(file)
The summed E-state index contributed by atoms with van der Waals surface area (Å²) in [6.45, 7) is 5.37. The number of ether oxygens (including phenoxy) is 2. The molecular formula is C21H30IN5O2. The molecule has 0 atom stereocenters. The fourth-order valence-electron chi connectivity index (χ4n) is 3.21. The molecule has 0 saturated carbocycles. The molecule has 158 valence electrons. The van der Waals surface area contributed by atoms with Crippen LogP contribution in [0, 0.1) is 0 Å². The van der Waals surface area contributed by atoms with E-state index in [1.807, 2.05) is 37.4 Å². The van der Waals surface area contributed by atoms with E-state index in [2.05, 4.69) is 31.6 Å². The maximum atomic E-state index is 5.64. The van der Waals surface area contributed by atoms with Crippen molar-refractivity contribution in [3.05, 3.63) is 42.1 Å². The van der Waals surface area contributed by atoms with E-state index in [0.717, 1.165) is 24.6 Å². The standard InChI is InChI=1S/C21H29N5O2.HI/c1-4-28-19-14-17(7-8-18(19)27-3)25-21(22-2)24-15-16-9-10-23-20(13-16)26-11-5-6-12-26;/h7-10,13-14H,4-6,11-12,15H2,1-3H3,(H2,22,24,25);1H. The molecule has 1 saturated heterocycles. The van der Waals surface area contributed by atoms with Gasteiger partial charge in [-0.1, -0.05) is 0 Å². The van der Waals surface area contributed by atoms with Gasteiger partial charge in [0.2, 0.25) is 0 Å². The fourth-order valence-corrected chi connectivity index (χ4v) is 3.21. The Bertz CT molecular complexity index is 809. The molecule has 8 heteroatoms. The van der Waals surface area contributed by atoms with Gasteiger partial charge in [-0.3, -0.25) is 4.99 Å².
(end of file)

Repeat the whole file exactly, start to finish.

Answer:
The summed E-state index contributed by atoms with van der Waals surface area (Å²) in [6.45, 7) is 5.37. The number of ether oxygens (including phenoxy) is 2. The molecular formula is C21H30IN5O2. The molecule has 0 atom stereocenters. The fourth-order valence-electron chi connectivity index (χ4n) is 3.21. The molecule has 0 saturated carbocycles. The molecule has 158 valence electrons. The van der Waals surface area contributed by atoms with Crippen LogP contribution in [0, 0.1) is 0 Å². The van der Waals surface area contributed by atoms with E-state index in [1.807, 2.05) is 37.4 Å². The van der Waals surface area contributed by atoms with E-state index in [2.05, 4.69) is 31.6 Å². The maximum atomic E-state index is 5.64. The van der Waals surface area contributed by atoms with Crippen molar-refractivity contribution in [3.05, 3.63) is 42.1 Å². The van der Waals surface area contributed by atoms with E-state index in [0.717, 1.165) is 24.6 Å². The standard InChI is InChI=1S/C21H29N5O2.HI/c1-4-28-19-14-17(7-8-18(19)27-3)25-21(22-2)24-15-16-9-10-23-20(13-16)26-11-5-6-12-26;/h7-10,13-14H,4-6,11-12,15H2,1-3H3,(H2,22,24,25);1H. The molecule has 1 saturated heterocycles. The van der Waals surface area contributed by atoms with Gasteiger partial charge in [-0.1, -0.05) is 0 Å². The van der Waals surface area contributed by atoms with Gasteiger partial charge in [0.2, 0.25) is 0 Å². The fourth-order valence-corrected chi connectivity index (χ4v) is 3.21. The Bertz CT molecular complexity index is 809. The molecule has 8 heteroatoms. The van der Waals surface area contributed by atoms with Gasteiger partial charge in [-0.3, -0.25) is 4.99 Å².